Author Topic: Roden 1/48th scale Junkers D.1 Early  (Read 534 times)

Online Dave W

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Roden 1/48th scale Junkers D.1 Early
« on: October 24, 2018, 04:00:46 PM »
Junkers D.1 Early



REVIEWED BY David Wilson

Scale:       1/48th
Item #: Ro #433
Price:    $A31.99 in Australia. ($US 30.99 via Squadron; £32.99 via Hannants UK)

Stockist:   Available through the Roden website store http://rodenkits.com/  or through quality hobby retailers worldwide.

Contents:   Injection plastic parts on three sprues; two decal options.

Comment:

The surprise release earlier this year of the 1/32 scale Wingnut Wings Junkers D.1 monoplane fighter took many by surprise given it was a late entry to the war and served in minimal numbers.

While the Wingnuts kit has been applauded as a great entry level subject for large scale WW1 modellers, its release has also rightly reawakened interest in the 1/48th scale and 1/72 scale versions issued earlier by Roden from the Ukraine.

These kits are still on the market so weíre now taking a fresh new look at the 1/48th Junkers D.1 from 2006, and we like what we see.

The domination of the hobby by Wingnuts has unfortunately seen Roden step back from its substantial programme of WW1 aircraft, which is sad given there are still many subjects kitted by Roden that are not available from other manufacturers.

Rodenís WW1 catalogue was and still is significant, notably in its 1/72 and 1/48th ranges and also its 1/32 scale kits of which some are still the only game in town ( early Albatros and Siemens Schuckert D.III for example).

Many have wondered where Roden may go now with WW1 subjects or if they would abandon the era altogether. Happily Roden seems to have carved out a significant new niche Ė WW1 vehicles and artillery and they are to be congratulated for doing so.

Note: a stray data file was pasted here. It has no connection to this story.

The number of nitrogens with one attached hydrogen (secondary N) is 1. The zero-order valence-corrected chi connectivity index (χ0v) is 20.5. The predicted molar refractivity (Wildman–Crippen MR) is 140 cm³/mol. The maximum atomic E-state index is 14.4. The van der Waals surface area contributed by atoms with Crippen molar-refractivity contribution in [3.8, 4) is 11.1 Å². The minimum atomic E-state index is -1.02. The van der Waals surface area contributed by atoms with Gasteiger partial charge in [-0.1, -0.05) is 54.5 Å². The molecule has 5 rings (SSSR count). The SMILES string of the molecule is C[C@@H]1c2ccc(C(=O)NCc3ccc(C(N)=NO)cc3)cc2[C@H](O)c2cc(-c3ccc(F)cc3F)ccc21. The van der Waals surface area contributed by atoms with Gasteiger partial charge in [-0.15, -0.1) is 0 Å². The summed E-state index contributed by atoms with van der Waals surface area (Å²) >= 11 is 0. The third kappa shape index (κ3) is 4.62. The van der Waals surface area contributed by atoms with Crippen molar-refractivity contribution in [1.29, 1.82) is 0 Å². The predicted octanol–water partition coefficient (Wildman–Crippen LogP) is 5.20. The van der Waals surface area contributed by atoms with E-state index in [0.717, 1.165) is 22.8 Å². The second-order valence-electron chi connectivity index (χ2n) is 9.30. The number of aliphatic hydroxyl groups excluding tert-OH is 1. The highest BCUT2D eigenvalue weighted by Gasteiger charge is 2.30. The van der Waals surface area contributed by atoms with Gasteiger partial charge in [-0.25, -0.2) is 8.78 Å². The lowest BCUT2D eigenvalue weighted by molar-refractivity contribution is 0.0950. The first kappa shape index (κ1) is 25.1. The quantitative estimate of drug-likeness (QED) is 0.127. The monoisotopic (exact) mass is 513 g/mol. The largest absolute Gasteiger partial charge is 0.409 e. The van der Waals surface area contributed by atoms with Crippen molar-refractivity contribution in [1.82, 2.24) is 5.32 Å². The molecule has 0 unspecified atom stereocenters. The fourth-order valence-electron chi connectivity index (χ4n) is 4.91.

The Roden 1/48th Junkers D.1 Early was released in 2006 and a year later was followed by the long fuselage Late version (kit #434). Our close up look focuses on the Early variant.

As Roden note in their background notes Ė two events provided truly radical advances in aircraft technology during the First World war-the invention of the gun synchronizing system, and the creation of all metal aircraft designs. The ongoing evolution of fighter aircraft was determined by these two events, so Hugo Junkers can rightfully be regarded as a forerunner of modern fighter aircraft.

Rodenís model

Roden kits are not Wingnuts or Tamiya level but having made several Roden models and just completed their 1/32 Fokker F.1 kit, while they can require a modellerís full attention, they reward the careful builder. With care and modelling techniques, they can make into very nice models.

A look at the Junkers D.1 sprues shows some nice detail for the scale and having made this model some years ago, I regard it as one of my favourites from Roden. The Mercedes engine sprue is particularly useful, with two versions provided.





Moulding detail and quality is quite acceptable but parts on a sprue donít automatically guarantee a trouble-free build. Roden instructions can sometimes be vague as to where parts go, but the Junkers instructions are fairly straightforward.

The exploded view style gives a pretty good idea of where parts go. Colours are keyed to Model Master paints



Markings:

The small decal sheet offers basic markings for two Junkers machines of German units on the Western Front in Autumn 1918. Roden decals in the past have fallen short on quality and application but surprisingly the Junkers decals performed well, even over a corrugated surface.



Summary:

The Junkers is one of my favourite Roden 1/48th kits. The internal detail is acceptably high and built ups displayed on various hobby websites over the years show itís a very worthwhile addition to any WW1 collection. ii
 
I made this kit some years ago and am still impressed with its detail and quality. It builds into a nice model.

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Verdict:

Highly Recommended.

(Review sample kindly supplied by Roden. Please support the businesses that support this Forum.)

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